Saturday, April 16, 2011
The Heavens opened up.
I left the last post in a twist because we'd received an invoice which I found to be incorrect (i.e. way too much $$$$) and I was preparing to hold the awkward argument about what was specified during design. That meeting happened Friday afternoon, and I shouldn't have been anxious, because the Builder and GC, with out any sort of argument or rebuttal from us, are covering the costs themselves. They agreed that they missed the extra expense of these items in their original estimate, and therefore it came out of their budget. Even in a case where there was a discrepancy of information from our side, for sake of keeping everyone happy, they took the cost themselves. I was happy with the outcome of the meeting, and so far I have been happy with our Builder's communication and sense of fairness.
I do have to say that as the owner and client, it is incredibly important to say on top of the details and manage the process to a certain degree. We hired the Builder as the expert and we trust him to educate us, but as with any project, if you want it to go your way, you have to keep up in real time and hold your "finger on the pulse." We are at the site every day, at least once a day, and are on an intimate level with the email and cell phones of the GC and Superintendent. When an electric socket needs to be moved 6 inches to the right, and it doesn't get moved in the indicated time frame, you will bet we're on the horn making sure it is still in the plan and not overlooked. The Super and GC have been very patient, reactive and pleasant with us (as I would expect and hope), and that has contributed to the overall positive experience so far.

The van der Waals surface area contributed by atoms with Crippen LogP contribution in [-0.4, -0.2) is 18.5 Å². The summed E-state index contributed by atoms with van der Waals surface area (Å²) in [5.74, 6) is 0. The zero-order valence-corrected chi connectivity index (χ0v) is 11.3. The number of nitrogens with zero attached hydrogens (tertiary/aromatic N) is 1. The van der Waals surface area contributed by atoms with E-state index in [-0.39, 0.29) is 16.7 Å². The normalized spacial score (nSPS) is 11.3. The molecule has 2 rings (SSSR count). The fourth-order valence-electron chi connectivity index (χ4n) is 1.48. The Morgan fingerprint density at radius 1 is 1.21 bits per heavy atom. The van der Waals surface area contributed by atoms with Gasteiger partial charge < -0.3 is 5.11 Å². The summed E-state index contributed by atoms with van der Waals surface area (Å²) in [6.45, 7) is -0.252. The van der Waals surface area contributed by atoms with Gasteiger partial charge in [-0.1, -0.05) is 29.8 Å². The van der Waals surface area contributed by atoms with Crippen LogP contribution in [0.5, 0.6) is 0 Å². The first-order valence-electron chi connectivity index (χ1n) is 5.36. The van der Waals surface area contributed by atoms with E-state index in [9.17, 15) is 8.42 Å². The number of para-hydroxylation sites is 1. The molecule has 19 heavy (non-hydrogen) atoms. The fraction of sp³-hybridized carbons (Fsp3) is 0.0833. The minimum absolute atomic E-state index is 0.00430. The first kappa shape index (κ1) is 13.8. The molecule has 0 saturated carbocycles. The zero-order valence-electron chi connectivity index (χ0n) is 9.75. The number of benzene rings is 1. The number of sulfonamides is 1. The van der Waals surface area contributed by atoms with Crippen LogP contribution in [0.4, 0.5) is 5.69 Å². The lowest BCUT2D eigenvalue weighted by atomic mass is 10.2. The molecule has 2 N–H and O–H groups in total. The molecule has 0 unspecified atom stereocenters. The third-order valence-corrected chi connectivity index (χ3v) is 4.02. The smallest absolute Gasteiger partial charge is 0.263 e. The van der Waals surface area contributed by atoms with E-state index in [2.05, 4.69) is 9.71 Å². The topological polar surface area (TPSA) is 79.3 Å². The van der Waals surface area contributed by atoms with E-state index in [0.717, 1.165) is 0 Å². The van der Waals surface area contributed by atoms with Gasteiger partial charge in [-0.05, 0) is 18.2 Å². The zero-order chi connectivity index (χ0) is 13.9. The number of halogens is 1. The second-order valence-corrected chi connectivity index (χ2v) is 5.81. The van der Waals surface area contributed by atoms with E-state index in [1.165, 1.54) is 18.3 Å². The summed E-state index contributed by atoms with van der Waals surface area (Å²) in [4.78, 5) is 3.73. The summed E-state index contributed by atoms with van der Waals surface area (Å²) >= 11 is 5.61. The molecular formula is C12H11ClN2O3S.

During this process, I tend to react strongly when I see something that doesn't correspond with my expectation. I feel like at any moment, I am waiting to become the stereotype. When you start this kind of process, the most common stories are those of terrible experiences, owner's taken to the cleaners, corrupt contractors, you name it. We have no interest in becoming the next cautionary tale.